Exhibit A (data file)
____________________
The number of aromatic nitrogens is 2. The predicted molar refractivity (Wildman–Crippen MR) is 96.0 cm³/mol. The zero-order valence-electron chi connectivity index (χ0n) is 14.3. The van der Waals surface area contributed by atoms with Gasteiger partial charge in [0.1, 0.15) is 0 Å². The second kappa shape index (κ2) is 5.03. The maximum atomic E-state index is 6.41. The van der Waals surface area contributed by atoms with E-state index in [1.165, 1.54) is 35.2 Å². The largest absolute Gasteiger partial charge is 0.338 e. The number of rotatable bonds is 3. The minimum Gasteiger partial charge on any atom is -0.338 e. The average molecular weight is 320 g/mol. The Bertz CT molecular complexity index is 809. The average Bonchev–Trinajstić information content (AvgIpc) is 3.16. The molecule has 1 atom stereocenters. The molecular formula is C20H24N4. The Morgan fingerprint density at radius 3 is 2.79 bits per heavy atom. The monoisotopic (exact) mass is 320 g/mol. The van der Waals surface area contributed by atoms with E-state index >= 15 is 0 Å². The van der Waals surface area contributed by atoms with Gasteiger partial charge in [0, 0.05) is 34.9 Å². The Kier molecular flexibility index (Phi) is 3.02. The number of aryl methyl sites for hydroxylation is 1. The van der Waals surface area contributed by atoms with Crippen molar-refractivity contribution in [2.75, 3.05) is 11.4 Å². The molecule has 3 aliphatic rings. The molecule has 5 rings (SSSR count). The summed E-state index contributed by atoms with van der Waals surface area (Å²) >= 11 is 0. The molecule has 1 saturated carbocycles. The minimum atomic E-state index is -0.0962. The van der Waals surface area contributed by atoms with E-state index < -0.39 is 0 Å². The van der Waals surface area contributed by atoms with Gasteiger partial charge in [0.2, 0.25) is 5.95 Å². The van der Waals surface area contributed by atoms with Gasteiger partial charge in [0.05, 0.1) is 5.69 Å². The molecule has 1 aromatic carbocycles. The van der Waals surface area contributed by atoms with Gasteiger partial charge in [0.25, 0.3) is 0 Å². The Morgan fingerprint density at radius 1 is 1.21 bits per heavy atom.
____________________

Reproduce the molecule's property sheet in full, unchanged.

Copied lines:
The number of aromatic nitrogens is 2. The predicted molar refractivity (Wildman–Crippen MR) is 96.0 cm³/mol. The zero-order valence-electron chi connectivity index (χ0n) is 14.3. The van der Waals surface area contributed by atoms with Gasteiger partial charge in [0.1, 0.15) is 0 Å². The second kappa shape index (κ2) is 5.03. The maximum atomic E-state index is 6.41. The van der Waals surface area contributed by atoms with E-state index in [1.165, 1.54) is 35.2 Å². The largest absolute Gasteiger partial charge is 0.338 e. The number of rotatable bonds is 3. The minimum Gasteiger partial charge on any atom is -0.338 e. The average molecular weight is 320 g/mol. The Bertz CT molecular complexity index is 809. The average Bonchev–Trinajstić information content (AvgIpc) is 3.16. The molecule has 1 atom stereocenters. The molecular formula is C20H24N4. The Morgan fingerprint density at radius 3 is 2.79 bits per heavy atom. The monoisotopic (exact) mass is 320 g/mol. The van der Waals surface area contributed by atoms with E-state index >= 15 is 0 Å². The van der Waals surface area contributed by atoms with Gasteiger partial charge in [0, 0.05) is 34.9 Å². The Kier molecular flexibility index (Phi) is 3.02. The number of aryl methyl sites for hydroxylation is 1. The van der Waals surface area contributed by atoms with Crippen molar-refractivity contribution in [2.75, 3.05) is 11.4 Å². The molecule has 3 aliphatic rings. The molecule has 5 rings (SSSR count). The summed E-state index contributed by atoms with van der Waals surface area (Å²) >= 11 is 0. The molecule has 1 saturated carbocycles. The minimum atomic E-state index is -0.0962. The van der Waals surface area contributed by atoms with E-state index < -0.39 is 0 Å². The van der Waals surface area contributed by atoms with Gasteiger partial charge in [0.2, 0.25) is 5.95 Å². The van der Waals surface area contributed by atoms with Gasteiger partial charge in [0.05, 0.1) is 5.69 Å². The molecule has 1 aromatic carbocycles. The van der Waals surface area contributed by atoms with Gasteiger partial charge in [0.25, 0.3) is 0 Å². The Morgan fingerprint density at radius 1 is 1.21 bits per heavy atom.